Kate Beckinsale has gotten more press lately for her steamy social media posts and who she’s been dating (coughPeteDavidsoncough) than her acting, even though she’s pretty darn good at her job. After a career of film roles, she’s been doing more TV lately; her newest series is a dark comedy, of all things, where she plays a disgraced journalist. Read on for more.
Opening Shot: A man is cooking eggs at a stove in a rundown kitchen. He hears a gun click behind his head. He says, “You better pull that trigger, or I’m gonna f–” He get shot, blood spurts everywhere, and his head falls in the hot pan, brains seeping out of the hole the bullet left behind.
The Gist: The same day that Beth Burgess (Kate Beckinsale) accepts a journalism award from the Colorado Journalist Association, she’s fired from her newspaper reporting job, accused of making up a quote in the story that won her the award.
One year later, Beth finds herself working at a website that’s not interested in her stories about Denver’s homeless or anything that’s serious; her young boss Amber Quayle (Madeleine Arthur) would rather write about the anniversary of Harry Potter and the stars’ “hot looks” than anything with any depth.
There’s other things on Beth’s plate, though; when she’s at her niece’s birthday party, the little girl asks Beth and her husband Marco (Geoff Stults) when they’re going to have kids. Beth, acting more like a journalist than an aunt, tells her that sometimes couples can’t have kids. After the party, Marco, a National Parks ranger, tells Beth that a position is open at Grand Teton National Park; he thinks a move to Wyoming would be a way for them to get out of the city and get a fresh start.
Beth isn’t quite ready to let go of Denver just yet, especially because she’s trying to rebuild her reputation after being accused of making up that quote. After getting rebuffed by Amber once again for building on the Harry Potter idea that her colleague Fiona (Tiya Sircar) proposed, Amber wonders if it’s time for Beth to find another line of work.
She then gets a letter from Toni Plimpton (Jules Latimer), an inmate at the woman’s maximum security penitentiary. It’s very complimentary to her work; it even says she’s a “genius.” Toni wants to meet with her to see if she can write about the fact that she’s serving a near-life sentence for killing her husband Wallace a year ago, a crime she says she didn’t commit. Fiona remembers the name; Toni was accused of trying to cut off her husband’s penis a few days before he died.
When she visits Toni in prison, Toni is still amazed that people connect her act of trying to cut off Wallace’s dick to his murder, when Wallace and his brother Wyatt (Andre Hyland) were running guns together. But when Beth asks questions that tell Toni she didn’t do her research, Toni ends the visit. When Beth sees another reporter waiting to “audition” for Toni, she decides to run with the story on her own.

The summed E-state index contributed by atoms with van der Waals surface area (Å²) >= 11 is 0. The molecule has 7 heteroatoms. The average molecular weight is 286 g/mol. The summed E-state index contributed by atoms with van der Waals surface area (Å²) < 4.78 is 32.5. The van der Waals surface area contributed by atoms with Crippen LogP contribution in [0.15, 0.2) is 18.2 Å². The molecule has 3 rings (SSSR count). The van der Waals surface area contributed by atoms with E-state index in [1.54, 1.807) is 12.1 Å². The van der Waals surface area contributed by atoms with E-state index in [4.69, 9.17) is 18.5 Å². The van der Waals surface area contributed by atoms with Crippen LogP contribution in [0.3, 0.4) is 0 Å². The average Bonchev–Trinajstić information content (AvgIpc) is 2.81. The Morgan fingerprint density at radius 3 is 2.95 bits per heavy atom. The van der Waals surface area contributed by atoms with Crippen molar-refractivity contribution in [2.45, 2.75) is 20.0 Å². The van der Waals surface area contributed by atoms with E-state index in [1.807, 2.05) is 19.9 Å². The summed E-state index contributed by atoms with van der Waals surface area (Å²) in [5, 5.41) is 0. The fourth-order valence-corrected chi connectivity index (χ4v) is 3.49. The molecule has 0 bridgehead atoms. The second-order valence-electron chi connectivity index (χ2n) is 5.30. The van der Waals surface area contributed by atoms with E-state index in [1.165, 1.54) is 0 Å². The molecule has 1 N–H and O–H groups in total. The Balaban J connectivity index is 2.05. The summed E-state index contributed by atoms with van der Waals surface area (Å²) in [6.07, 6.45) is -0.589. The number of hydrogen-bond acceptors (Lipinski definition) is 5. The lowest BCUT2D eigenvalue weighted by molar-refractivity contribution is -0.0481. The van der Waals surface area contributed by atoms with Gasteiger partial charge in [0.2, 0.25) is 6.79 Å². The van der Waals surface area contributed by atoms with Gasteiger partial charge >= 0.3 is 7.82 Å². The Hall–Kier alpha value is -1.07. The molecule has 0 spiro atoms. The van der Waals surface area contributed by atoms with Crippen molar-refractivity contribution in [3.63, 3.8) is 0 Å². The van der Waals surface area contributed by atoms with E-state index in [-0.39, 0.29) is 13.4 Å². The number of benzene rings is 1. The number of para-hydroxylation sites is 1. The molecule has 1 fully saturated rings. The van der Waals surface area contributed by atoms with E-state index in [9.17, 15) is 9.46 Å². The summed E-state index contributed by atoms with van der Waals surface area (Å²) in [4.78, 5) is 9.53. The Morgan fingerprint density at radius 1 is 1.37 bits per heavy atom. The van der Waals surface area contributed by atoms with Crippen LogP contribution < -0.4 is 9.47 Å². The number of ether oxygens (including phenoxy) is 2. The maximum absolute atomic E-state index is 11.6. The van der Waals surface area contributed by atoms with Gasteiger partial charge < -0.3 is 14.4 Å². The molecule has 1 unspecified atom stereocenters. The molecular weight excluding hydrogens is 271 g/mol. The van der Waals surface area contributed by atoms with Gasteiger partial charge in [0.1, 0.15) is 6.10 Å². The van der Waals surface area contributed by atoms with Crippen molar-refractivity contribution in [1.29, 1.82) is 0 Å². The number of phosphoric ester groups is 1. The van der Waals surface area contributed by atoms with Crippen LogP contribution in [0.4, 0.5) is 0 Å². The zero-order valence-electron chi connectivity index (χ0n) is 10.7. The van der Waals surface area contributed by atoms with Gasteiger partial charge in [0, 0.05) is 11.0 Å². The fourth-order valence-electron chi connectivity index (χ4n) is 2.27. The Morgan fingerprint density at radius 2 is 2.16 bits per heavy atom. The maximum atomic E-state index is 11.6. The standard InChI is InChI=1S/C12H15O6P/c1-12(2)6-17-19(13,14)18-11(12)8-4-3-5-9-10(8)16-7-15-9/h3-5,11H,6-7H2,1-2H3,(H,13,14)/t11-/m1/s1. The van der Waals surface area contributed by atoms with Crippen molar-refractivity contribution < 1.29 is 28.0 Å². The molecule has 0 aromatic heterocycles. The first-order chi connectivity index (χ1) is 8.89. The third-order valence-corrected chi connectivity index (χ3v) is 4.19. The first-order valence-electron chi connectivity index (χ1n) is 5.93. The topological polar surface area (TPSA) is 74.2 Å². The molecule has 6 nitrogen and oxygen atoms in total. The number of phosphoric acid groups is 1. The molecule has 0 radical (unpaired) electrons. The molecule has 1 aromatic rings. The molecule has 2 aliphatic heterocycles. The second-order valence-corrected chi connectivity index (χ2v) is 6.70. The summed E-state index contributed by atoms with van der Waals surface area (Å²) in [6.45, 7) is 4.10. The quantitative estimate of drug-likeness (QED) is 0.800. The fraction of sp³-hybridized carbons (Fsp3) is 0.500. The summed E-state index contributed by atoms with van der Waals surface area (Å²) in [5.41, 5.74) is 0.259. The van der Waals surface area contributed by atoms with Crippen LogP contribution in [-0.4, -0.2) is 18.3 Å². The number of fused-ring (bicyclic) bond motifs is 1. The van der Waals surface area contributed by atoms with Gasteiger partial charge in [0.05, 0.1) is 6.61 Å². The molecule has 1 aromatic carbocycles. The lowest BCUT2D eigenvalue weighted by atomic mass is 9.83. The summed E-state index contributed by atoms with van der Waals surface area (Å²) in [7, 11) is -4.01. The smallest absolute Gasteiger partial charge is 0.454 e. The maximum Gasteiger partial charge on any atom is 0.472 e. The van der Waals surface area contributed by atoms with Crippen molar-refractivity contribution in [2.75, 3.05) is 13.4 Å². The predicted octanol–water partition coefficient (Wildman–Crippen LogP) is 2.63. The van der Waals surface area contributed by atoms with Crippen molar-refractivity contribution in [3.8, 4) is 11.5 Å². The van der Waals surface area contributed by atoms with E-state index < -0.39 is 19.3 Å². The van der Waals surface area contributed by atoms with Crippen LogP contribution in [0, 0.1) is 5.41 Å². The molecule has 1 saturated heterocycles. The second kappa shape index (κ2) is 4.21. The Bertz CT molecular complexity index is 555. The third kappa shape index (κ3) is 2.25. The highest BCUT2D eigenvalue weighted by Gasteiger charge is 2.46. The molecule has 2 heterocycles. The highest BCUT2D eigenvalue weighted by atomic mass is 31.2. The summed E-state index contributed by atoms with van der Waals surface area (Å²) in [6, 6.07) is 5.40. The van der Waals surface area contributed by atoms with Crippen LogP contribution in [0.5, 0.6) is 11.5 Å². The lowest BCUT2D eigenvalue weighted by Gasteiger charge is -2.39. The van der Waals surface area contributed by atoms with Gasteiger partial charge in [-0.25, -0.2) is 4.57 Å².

What Shows Will It Remind You Of? If Sharp Objects were redone as a dark comedy, it would be Guilty Party.
Our Take: You know when we start off a review saying that a show has a lot of good qualities that it’s going to be followed by a lot of caveats. Well, Guilty Party is one of those shows. It’s got a lot of great qualities, but we’re not sure if these qualities add up to an overall good show.
For instance, Beckinsale gives Beth a desperate, breathy quality that makes her character enjoyable to watch as she stumbles around trying to recapture the glory she once had in her journalism career. But the character, as written by showrunner Rebecca Addelman (Dead To Me), is largely amorphous at the start. We don’t know much about the award-winning career she had before her downfall, or why someone would accuse her of making up a quote. Perhaps some of that may become apparent as the story continues, but by the end of the first episode we have no idea whether Beth is even a good journalist, much less rooting for her redemption.
There also doesn’t seem to be a reason why she’s working at this frothy website except to be used as a vehicle to make her miserable. If the site is about bubbly celebrity listicles, why would they hire a disgraced hard journalist who keeps pitching them stories that aren’t a good fit? It’s the umpteenth case of a showrunner seemingly having no idea about how journalism works, or how people actually make a living in media.
Stults, so good in shows like Enlisted, feels like he’s getting the short end of the story stick here as Marco. He’s supportive of Beth, but thinks they need that fresh start. He even thinks they can start a family. There’s a dynamic in their marriage that’s not being explored, and we get the feeling it won’t be as Beth gets more embroiled in Toni’s case.
Toni’s case is where the story will likely shine, but by the time it gets going, will we care enough about Toni or Beth or anyone else to pay attention?
Sex and Skin: None, at least in the first episode.
Parting Shot: Going on her own, Beth knocks on Wyatt’s door and says hello when he opens it.
Sleeper Star: We do hope Jules Latimer gets more to do as Toni. And we’re fans of Tiya Sircar going back to The Good Place, so we hope we see more of her, as well.
Most Pilot-y Line: We know Beckinsale has done an American accent many times, but we would have been happier to hear Beth sport Beckinsale’s native British accent more than the voice she uses for the role.
Our Call: SKIP IT. While we like Beckinsale’s performance in Guilty Party, the show doesn’t seem to have enough story elements to really make us latch onto Beth or her quest to get her career back.
Joel Keller (@joelkeller) writes about food, entertainment, parenting and tech, but he doesn’t kid himself: he’s a TV junkie. His writing has appeared in the New York Times, Slate, Salon, RollingStone.com, VanityFair.com, Fast Company and elsewhere.